Fujifilm X-Pro1 in-depth review
XF lenses - 18mm F2, 35mm F1.4, 60mm F2.4 macro
The X-Pro1's lenses are designated 'XF', and the three initial offerings are shown below - from left to right the 18mm F2, 35mm F1.4 and 60mm F2.4 Macro (which offers 0.5x magnification). The 18mm lens in particular features an unusually short backfocus design, with a large-diameter rear element that protrudes behind the rear of the mount.
All three of these lenses offer an impressive blend of large maximum aperture and relatively compact size; even the largest is smaller than Sony's Carl Zeiss Sonnar E 24mm F1.8 for the NEX system, and the 35mm F1.4 is slightly shorter than Panasonic's Leica Summilux DG 25mm F1.4 despite covering the larger APS-C sensor. All of the lenses include circular aperture diaphragms for attractive rendition of out-of-focus backgrounds. According the Fujifilm, even the edge shape of the blades has been optimized for the best possible image quality, being rounded rather than simply stamped from a flat sheet of metal.
The lenses all come with finely-crafted metal hoods - those for the 18mm and 35mm are rectangular, while the 60mm gets a deep circular hood. Unfortunately, though, practicality seems to have taken something if a back seat in their design; the 60mm's hood is so deep that it's near-impossible to change the lens with the hood reversed, and as the front element is deeply-recessed anyway, we ended up always leaving it at home (which rather negates the point of having one).
The rectangular hoods, meanwhile, can't be used with the standard circular clip-on lens caps and require flexible push-on caps instead, which continually fall off. These hoods also intrude on the lower corner of the optical viewfinder notably more than the vented variety (as used by the X100). None of the hoods are particularly well-suited for use with polarising filters either (arguably the only type of lens filter that still makes perfect sense to use with digital).
|The X-Pro1 with its three lenses and hoods as you'd pack them up to transport. The rectangular hoods for the 18m and 35mm add bulk for carrying and can't be used with the normal clip caps, while the 60mm's hood is deeply impractical.|
The X-Pro1's lenses are supposed to look just like old manual focus designs, but they handle very differently. The electronically-coupled manual focus rings rotate absolutely freely with no end stops, and therefore have no distance or depth of field scales (which have moved into the viewfinder). The unusually-wide aperture rings have detents at one-third stop intervals, and click slightly more-positively at the marked full-stop positions; however none of these are particularly firm. This makes for quick handling while shooting, but does mean that the aperture is easy to change accidentally.
Unusually the barrels are scalloped-in towards the mount, presumably for aesthetic reasons; most other small lenses on the market have ridged grips here. Unfortunately this means that the only fixed point on the barrel you can really grip when changing lenses is the smooth, slim ring between the focus and aperture rings; on the 18mm F2, this is less than 5mm wide. It's therefore all-too-easy to rotate the aperture ring when changing lenses, and find yourself inadvertently shooting at the wrong setting. We'd like to see Fujifilm sacrifice a bit of style for substance in future, and provide enough fixed barrel area such that you can easily change lenses without also changing the aperture.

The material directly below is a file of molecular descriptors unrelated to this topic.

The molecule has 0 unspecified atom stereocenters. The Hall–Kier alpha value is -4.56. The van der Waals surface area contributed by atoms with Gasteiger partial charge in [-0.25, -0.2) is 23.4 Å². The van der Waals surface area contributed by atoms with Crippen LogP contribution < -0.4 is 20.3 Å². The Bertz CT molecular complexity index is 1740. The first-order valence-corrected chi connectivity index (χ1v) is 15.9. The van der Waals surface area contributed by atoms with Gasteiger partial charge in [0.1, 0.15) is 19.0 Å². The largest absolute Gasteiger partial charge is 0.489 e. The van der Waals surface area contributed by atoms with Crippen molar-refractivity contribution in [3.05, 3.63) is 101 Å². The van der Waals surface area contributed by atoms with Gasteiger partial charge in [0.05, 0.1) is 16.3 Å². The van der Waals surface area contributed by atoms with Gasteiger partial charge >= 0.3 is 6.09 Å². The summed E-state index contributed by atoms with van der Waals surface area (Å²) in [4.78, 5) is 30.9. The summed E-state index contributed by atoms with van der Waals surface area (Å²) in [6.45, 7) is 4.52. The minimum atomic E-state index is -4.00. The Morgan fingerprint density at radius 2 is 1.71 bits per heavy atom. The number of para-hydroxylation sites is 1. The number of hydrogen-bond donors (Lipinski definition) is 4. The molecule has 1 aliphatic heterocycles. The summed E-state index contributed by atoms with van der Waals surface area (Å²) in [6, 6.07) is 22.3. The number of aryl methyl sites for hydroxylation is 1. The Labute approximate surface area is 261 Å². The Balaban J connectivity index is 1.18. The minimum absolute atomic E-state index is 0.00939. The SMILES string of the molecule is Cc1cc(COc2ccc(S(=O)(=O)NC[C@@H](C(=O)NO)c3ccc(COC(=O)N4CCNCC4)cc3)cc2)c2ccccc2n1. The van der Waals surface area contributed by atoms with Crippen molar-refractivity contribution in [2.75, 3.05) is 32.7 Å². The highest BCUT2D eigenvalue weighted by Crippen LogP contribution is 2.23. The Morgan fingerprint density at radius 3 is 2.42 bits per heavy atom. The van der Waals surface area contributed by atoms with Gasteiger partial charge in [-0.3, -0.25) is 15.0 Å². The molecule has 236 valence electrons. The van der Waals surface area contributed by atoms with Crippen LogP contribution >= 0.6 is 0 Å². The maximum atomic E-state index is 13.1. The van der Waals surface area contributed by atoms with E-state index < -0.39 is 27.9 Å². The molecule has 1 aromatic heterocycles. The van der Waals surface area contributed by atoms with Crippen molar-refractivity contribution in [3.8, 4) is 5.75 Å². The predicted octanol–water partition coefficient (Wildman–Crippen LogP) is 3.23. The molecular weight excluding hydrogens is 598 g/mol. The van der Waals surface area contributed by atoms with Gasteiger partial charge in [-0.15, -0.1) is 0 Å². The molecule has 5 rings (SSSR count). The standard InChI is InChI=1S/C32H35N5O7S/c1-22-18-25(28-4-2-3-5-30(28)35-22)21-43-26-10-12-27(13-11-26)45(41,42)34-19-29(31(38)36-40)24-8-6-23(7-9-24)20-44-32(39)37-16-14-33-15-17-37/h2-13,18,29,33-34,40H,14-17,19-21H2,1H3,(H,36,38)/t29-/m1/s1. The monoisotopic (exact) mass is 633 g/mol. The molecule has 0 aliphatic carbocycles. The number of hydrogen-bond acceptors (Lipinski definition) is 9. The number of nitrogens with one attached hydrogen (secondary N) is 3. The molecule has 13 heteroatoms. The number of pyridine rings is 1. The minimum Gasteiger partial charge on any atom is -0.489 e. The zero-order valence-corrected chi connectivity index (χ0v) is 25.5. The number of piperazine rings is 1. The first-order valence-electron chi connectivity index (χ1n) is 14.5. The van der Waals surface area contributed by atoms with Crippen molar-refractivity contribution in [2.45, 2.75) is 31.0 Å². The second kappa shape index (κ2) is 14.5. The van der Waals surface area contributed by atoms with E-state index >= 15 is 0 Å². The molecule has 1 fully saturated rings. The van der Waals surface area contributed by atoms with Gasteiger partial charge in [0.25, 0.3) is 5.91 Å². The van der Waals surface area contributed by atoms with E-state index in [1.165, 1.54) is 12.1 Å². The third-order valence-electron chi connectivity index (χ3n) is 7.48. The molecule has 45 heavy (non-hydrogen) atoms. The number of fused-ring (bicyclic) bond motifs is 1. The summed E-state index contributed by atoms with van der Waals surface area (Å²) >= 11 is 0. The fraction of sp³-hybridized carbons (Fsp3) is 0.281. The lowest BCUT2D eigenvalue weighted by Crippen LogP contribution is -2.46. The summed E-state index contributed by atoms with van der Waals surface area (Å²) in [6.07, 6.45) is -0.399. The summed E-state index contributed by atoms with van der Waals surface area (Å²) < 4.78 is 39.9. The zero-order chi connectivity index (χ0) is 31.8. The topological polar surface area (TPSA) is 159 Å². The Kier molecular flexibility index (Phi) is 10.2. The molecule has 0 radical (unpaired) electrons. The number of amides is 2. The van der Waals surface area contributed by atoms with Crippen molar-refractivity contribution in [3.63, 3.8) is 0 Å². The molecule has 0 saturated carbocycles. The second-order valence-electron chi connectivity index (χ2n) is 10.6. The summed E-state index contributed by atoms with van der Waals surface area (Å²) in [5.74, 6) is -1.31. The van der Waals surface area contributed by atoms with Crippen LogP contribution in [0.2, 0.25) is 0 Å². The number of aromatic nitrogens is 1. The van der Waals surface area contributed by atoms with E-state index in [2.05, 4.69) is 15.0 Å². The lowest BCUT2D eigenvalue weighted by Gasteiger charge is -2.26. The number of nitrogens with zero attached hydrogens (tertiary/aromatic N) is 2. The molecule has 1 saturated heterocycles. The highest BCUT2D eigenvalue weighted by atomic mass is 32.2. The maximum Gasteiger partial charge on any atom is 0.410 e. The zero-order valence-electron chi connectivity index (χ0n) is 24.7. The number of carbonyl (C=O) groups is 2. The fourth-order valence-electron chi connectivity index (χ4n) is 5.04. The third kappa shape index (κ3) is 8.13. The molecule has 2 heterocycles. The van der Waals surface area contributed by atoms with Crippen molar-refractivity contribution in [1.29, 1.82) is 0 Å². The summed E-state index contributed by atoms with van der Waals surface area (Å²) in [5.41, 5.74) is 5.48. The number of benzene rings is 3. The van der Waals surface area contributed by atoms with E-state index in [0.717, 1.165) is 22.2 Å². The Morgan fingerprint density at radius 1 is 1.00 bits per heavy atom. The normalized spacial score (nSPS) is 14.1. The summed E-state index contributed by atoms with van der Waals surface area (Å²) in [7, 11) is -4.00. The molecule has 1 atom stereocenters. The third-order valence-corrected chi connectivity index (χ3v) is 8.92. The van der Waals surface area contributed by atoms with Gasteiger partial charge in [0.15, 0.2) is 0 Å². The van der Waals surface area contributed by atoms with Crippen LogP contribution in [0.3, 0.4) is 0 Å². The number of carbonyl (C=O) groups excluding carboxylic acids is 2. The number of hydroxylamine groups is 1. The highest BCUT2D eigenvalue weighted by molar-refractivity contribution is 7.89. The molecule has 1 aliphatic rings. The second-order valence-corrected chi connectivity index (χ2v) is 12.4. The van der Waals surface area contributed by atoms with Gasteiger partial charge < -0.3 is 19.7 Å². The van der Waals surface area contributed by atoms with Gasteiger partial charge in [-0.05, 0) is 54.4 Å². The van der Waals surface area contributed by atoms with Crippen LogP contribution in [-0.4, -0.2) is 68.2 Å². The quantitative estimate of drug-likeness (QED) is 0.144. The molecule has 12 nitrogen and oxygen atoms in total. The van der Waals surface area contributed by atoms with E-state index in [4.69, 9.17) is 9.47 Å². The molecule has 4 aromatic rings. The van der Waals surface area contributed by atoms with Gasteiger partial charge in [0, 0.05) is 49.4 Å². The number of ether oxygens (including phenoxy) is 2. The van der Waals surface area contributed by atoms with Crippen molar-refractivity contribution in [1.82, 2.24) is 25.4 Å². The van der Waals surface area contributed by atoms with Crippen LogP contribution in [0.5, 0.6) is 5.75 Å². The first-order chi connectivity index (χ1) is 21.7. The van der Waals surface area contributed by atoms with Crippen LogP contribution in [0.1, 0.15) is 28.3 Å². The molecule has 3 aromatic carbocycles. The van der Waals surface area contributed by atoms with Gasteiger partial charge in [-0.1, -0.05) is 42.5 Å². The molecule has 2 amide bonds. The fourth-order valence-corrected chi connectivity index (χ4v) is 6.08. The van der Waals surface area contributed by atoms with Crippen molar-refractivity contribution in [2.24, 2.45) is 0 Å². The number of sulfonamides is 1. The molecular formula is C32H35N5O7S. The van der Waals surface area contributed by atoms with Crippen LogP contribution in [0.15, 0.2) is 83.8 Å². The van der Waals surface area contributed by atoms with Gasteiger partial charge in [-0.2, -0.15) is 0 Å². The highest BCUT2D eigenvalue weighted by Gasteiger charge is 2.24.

XF 18mm F2 R
XF 35mm F1.4 R
XF 60mm F2.4 R Macro
|Angle of View||76.5°||44.2°||26.6°|
|Lens construction|| • 8 elements/7 groups
• 2 aspheric elements
| • 8 elements/6 groups
• 1 aspheric element
| • 10 elements/8 groups
• 1 aspheric element
• 1 abnormal dispersion element
|Aperture control|| • 7 blades (rounded)
• 1/3 EV steps
| • 7 blades (rounded)
• 1/3 EV steps
| • 9 blades (rounded)
• 1/3 EV steps
|Dimensions (D x L)|| 64.5mm x 40.6mm
(2.5" x 1.6")
| 65mm x 54.9mm
(2.5" x 2.2")
| 64.1mm x 70.9mm
(2.5" x 2.8")
|Weight||116g (4.1oz)||187g (6.6oz)||215g (7.6 oz)|
Fujifilm has published a roadmap for lenses it plans to release by Spring 2013, including three image-stabilised zooms, an ultrawide prime, a 'pancake' normal, and an 85mm-equivalent F1.4 'portrait lens'. It's an interesting list that's intended to show the company's commitment to building a complete, versatile system. The full list is as follows:
|14mm F2.8||Wideangle prime||21mm||Autumn 2012|
|18-55mm F2.8-4 OIS||Standard zoom||27-83mm||Autumn 2012|
|27mm F2.8||Pancake prime||41mm||Spring 2013|
|23mm F1.4||Semi-wide prime||35mm||Spring 2013|
|55-200mm F3.5-4.8 OIS||Telephoto zoom||83-300mm||Spring 2013|
|56mm F1.4||Short tele prime||84mm||Spring 2013|
|10-24mm F4 OIS||Wideangle zoom||15-36mm||Spring 2013|
Use of third party lenses with adapters
One of the great advantages of mirrorless cameras is their ability to utilise a vast range of lenses via mount adapters, including top-quality Leica M-mount primes and the huge number of 'orphaned' manual focus lenses from obsolete film camera systems. Fujifilm is making a very clever adapter for Leica M-mount lenses, and third-party adapters are available in a plethora of mounts for both current (Leica M, Nikon F, Pentax K) and older systems (Leica L39, Canon FD, Contax Yashica, Minolta MD, Olympus OM, etc.). It's also possible to find adapters on eBay for electronic lens mounts such as Canon EF, but these lenses really won't work well on the X-Pro1 as no powered functions are available - including aperture setting and image stabilization.